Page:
Weeds, cracks, graffiti found at numerous Calgary tennis courts
Courts are inspected by city employees every 1 to 2 years and resurfaced every 7
With tennis season in full swing, CBC Calgary checked out some of the 66 public courts across the city and found many unkempt while others are virtually unplayable.
Of the eight courts visited, many court surfaces had cracks and depressions, while nets had holes or were marked with graffiti.
"There's a lot of interest in tennis within the city, however there's a lack of proper facilities," said tennis player Brian Calkins.
He said during the warmer months, players resort to an unofficial 30-minute time limit on good courts in order to share with others so that no one gets stuck playing on a bad court that could cause injuries.
"My wife actually... hit a line with her toe that was elevated and she fell outstretched, dislocated her arm and now she's out for a year of tennis because of a court that could have been maintained, but just wasn't," said Calkins.
Kelly Barrie, a physiotherapist and owner of Fifth Avenue Physiotherapy, says getting injured from playing on an uneven surface is not uncommon.
"When you play tennis, you stop, go, side to side, forward and back," said Barrie. "If you're on a court that has debris on it or a little crack, if you land and your ankle is on a bit of an angle, it is very easy for it to roll over."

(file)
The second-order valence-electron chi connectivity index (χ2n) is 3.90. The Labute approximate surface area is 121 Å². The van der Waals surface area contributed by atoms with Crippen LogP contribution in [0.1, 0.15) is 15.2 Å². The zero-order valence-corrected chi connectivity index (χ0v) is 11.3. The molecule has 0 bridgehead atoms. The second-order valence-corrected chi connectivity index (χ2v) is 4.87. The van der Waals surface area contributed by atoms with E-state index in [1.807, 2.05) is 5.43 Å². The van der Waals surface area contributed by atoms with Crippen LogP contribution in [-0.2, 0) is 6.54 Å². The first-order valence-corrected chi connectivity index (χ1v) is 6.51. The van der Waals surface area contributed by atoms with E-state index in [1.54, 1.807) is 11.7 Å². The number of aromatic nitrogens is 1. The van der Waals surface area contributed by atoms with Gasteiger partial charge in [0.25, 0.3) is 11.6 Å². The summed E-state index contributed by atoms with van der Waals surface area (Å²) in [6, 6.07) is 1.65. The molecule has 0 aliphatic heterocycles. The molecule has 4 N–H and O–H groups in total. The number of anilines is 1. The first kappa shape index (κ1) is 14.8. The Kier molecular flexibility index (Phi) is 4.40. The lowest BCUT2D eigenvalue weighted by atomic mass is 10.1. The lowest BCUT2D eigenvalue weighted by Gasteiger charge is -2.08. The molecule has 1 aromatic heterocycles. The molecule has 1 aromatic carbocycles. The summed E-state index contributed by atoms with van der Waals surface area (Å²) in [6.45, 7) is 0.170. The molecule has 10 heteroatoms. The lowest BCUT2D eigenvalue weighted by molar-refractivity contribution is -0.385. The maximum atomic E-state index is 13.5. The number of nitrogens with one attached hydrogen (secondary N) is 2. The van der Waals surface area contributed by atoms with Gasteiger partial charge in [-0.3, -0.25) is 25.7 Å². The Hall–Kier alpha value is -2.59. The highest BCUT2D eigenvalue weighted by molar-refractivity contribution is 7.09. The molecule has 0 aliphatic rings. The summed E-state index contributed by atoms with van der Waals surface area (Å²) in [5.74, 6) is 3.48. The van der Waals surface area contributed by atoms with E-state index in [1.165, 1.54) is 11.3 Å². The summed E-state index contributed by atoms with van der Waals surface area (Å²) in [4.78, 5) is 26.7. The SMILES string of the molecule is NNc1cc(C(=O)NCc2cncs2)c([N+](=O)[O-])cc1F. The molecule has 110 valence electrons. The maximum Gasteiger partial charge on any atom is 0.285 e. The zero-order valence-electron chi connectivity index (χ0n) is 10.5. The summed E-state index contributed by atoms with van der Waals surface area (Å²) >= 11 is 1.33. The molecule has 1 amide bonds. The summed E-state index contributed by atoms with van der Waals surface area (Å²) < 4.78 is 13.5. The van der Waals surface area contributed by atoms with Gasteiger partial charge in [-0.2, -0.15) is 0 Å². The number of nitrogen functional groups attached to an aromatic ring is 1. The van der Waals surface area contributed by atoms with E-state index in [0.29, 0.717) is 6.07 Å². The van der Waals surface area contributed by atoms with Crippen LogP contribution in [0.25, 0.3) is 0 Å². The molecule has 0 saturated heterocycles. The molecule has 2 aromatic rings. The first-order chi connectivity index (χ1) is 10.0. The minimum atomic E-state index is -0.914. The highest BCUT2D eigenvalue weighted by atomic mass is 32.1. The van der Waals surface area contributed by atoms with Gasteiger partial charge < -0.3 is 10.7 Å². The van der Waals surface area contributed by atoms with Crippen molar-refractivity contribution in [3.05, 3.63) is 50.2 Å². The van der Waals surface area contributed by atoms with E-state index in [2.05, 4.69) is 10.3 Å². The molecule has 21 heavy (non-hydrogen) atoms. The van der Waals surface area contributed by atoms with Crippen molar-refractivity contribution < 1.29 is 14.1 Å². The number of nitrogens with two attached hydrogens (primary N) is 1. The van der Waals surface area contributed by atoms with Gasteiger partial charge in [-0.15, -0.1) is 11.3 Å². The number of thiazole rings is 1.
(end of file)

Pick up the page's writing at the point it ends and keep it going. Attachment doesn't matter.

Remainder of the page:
The City of Calgary says public courts are resurfaced on a seven-year cycle, but employees inspect the courts every one to two years.
Level cracks that aren't expected to impact play are considered minor.
"If they get any bigger than that, then it becomes a tripping issue and a safety issue," said David Hobson from Calgary parks and recreation.
However, Hobson says resurfacing means courts can be closed from June until the end of September.
Courts in Silver Springs, Dalhousie, Richmond Green, Douglasglen, West Springs and Whitehorn communities are scheduled for maintenance this summer.
Tennis players can report graffiti damage or safety concerns to 311.
With files from the Calgary Eyeopener
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